Jack and I have had LOTS of homework this year, and in order to continue working on his shape over fences we’ve also introduced a steady diet of pole work.
Sometimes this means a whole arena set up with poles in tons of formations- trot poles, canter poles, elevated poles, etc etc. Other times it’s simply a few trot poles set somewhere accessible that we incorporate into a flat ride.
On the days where poles are the key component of our ride, you will notice that I incorporate draw reins. The whole point of working over poles is to encourage Jack to keep his neck soft and poll down (as opposed to neck tight and upright as a giraffe), and at the moment the draw reins help me to achieve that shape.
You would think, considering that Jack is a proven Training level event horse, that poles would be NBD. *sigh*… if only.
Unfortunately this is the reaction I often get from poles. See yesterday’s reaction, when we had done lots of pole work only 4 days prior:
Yes, I did get after him for this reaction. He had walked by them constantly for about 10 minutes at that point (it’s a dressage court as you can see, so they weren’t exactly avoidable) and the spook resonated to me as an evasion- so I [clearly, pointedly] reminded him his job was to go forward. After that, as you can see, he was fine. Doofus.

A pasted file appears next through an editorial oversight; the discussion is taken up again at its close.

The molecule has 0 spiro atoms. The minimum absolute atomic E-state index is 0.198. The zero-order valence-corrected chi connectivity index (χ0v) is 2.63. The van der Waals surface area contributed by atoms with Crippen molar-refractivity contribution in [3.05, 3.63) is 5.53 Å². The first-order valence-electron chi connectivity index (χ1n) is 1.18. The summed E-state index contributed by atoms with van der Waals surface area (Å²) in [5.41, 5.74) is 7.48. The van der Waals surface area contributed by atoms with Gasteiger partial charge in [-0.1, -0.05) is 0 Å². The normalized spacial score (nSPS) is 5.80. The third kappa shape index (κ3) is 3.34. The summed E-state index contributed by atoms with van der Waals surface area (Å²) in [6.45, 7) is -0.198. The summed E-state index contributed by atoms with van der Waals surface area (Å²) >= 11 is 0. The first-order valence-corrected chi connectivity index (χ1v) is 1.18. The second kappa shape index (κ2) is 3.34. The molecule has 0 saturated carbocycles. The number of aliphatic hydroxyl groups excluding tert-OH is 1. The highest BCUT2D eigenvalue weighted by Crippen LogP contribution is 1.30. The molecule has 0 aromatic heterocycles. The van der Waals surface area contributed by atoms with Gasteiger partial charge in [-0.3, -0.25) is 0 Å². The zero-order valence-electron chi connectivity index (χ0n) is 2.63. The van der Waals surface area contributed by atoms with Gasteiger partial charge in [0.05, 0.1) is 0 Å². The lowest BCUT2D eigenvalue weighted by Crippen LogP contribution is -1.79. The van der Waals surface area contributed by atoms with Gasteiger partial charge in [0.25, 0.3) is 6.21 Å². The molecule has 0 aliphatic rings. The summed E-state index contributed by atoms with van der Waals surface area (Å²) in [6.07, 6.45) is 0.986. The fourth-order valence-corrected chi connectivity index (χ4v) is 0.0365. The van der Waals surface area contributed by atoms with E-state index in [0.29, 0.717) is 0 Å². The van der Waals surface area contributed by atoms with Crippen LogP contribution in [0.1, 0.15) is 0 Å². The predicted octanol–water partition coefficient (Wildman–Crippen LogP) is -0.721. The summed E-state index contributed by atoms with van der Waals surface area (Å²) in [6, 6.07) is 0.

(Disclaimer: it is NOT my MO to kick my horse in the ribs. But lacking a bat to remind him that forward is key, this was the correction at my disposal. After he gave me a positive reaction – ie, forward – we went back to being peaceable.)
Anyways. It’s a work in progress. Despite getting a decent spook on the initial approach, the rest of our work over sticks ends up getting easier and easier. My goal is to get him over them roughly once a week if at all possible.
I’m therefore looking for more interesting pole set ups- right now I end up just setting them up in fairly random groups throughout the arena. Anyone have anything fun that would create more positive experiences for a certain Yellow Scaredy Cat?